X, X11 or X-windows: When you see someone using Linux, they’re not usually staring at a black DOS-like screen full of text. Rather, they’re using something that looks an awful lot like Windows, or maybe Mac OS X. There’s a wallpaper, and icons, and windows that can be dragged around, and even fancy visual effects such as transparency and animations. The system that provides the basis to all of this is called X, or the X Window System. It doesn’t do everything, but it’s handles the low-level heavy lifting for the graphical interface.
GNOME: If X-Windows is in charge of the low-level stuff, GNOME is what you see and interact with directly – and it’s beautiful. In Linux-speak, Gnome is called a “desktop environment.” It includes a large number of sub-projects, but when you’re using Gnome on the desktop, you don’t really think about it: It just works, all the different parts dovetailing together.
Unity: One of the most popular Linux distros is called Ubuntu, and if you’ve spent any time searching for Linux information online, you’ve almost certainly come across the name. Well, Unity is Ubuntu’s desktop environment. Even when you’re using Unity, you’re still using GNOME a little bit, because Unity is actually a “shell” for GNOME. If this sounds confusing, then just remember this: Unity is the name for Ubuntu’s graphical interface.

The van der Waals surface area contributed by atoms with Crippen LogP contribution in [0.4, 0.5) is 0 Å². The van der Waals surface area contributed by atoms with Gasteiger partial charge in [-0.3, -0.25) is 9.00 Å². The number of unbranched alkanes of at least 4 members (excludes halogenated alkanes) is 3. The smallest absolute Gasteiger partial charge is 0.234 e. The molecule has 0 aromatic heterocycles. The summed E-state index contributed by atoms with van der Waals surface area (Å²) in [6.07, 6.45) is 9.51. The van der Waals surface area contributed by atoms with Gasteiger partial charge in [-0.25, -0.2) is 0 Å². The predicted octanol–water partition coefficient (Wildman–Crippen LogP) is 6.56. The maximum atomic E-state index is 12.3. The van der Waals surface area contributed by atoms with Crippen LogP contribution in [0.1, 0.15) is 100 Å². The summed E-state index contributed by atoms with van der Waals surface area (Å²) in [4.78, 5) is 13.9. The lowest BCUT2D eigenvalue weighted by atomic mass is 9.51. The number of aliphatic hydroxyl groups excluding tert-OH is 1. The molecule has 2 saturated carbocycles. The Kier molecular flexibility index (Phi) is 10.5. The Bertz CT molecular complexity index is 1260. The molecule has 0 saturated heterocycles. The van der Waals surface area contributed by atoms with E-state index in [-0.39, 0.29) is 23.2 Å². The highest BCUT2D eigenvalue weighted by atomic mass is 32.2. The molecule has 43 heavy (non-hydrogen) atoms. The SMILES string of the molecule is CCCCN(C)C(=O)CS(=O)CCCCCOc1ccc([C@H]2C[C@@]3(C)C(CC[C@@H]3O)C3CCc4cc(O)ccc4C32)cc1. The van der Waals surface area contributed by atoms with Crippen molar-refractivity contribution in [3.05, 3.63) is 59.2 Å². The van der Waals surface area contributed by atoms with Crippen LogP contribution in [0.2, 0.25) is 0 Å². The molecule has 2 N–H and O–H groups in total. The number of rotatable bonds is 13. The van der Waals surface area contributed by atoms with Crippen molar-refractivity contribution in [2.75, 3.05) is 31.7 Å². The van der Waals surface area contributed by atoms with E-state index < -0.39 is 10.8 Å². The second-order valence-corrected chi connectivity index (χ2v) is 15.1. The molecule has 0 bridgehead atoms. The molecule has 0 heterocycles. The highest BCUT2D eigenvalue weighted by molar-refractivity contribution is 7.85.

KDE: Last but certainly not least, KDE is yet another graphical environment used by the openSUSE Linux distributions and others.
root: If you’ve ever used Windows Vista, 7, or 8, you’ve no doubt noticed those annoying prompts that pop up whenever you try to do something “dangerous” like installing an application or modifying system files in any way. These prompts are shown because ordinarily, you do not have permission to do anything and everything to your own computer (such as delete the operating system or program files). To do these operations, you must be an Administrator – or, in Linux parlance, root. In other words, root in Linux and Administrator in Windows are roughly the same thing.